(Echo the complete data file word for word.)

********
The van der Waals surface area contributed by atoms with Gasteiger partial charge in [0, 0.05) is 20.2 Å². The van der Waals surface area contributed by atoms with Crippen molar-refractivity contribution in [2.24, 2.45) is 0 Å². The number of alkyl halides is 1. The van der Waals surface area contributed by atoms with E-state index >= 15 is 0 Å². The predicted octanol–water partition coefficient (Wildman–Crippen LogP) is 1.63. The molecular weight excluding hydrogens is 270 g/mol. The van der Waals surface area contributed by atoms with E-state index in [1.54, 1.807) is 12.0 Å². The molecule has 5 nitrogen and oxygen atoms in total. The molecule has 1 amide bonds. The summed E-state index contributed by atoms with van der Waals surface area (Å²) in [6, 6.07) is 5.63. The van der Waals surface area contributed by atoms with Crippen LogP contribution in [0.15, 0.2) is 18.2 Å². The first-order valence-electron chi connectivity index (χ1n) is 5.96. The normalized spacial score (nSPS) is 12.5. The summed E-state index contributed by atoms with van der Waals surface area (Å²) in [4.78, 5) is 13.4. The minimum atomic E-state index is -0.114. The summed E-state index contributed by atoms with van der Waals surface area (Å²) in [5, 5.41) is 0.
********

The van der Waals surface area contributed by atoms with Gasteiger partial charge in [0, 0.05) is 20.2 Å². The van der Waals surface area contributed by atoms with Crippen molar-refractivity contribution in [2.24, 2.45) is 0 Å². The number of alkyl halides is 1. The van der Waals surface area contributed by atoms with E-state index >= 15 is 0 Å². The predicted octanol–water partition coefficient (Wildman–Crippen LogP) is 1.63. The molecular weight excluding hydrogens is 270 g/mol. The van der Waals surface area contributed by atoms with E-state index in [1.54, 1.807) is 12.0 Å². The molecule has 5 nitrogen and oxygen atoms in total. The molecule has 1 amide bonds. The summed E-state index contributed by atoms with van der Waals surface area (Å²) in [6, 6.07) is 5.63. The van der Waals surface area contributed by atoms with Crippen LogP contribution in [0.15, 0.2) is 18.2 Å². The first-order valence-electron chi connectivity index (χ1n) is 5.96. The normalized spacial score (nSPS) is 12.5. The summed E-state index contributed by atoms with van der Waals surface area (Å²) in [4.78, 5) is 13.4. The minimum atomic E-state index is -0.114. The summed E-state index contributed by atoms with van der Waals surface area (Å²) in [5, 5.41) is 0.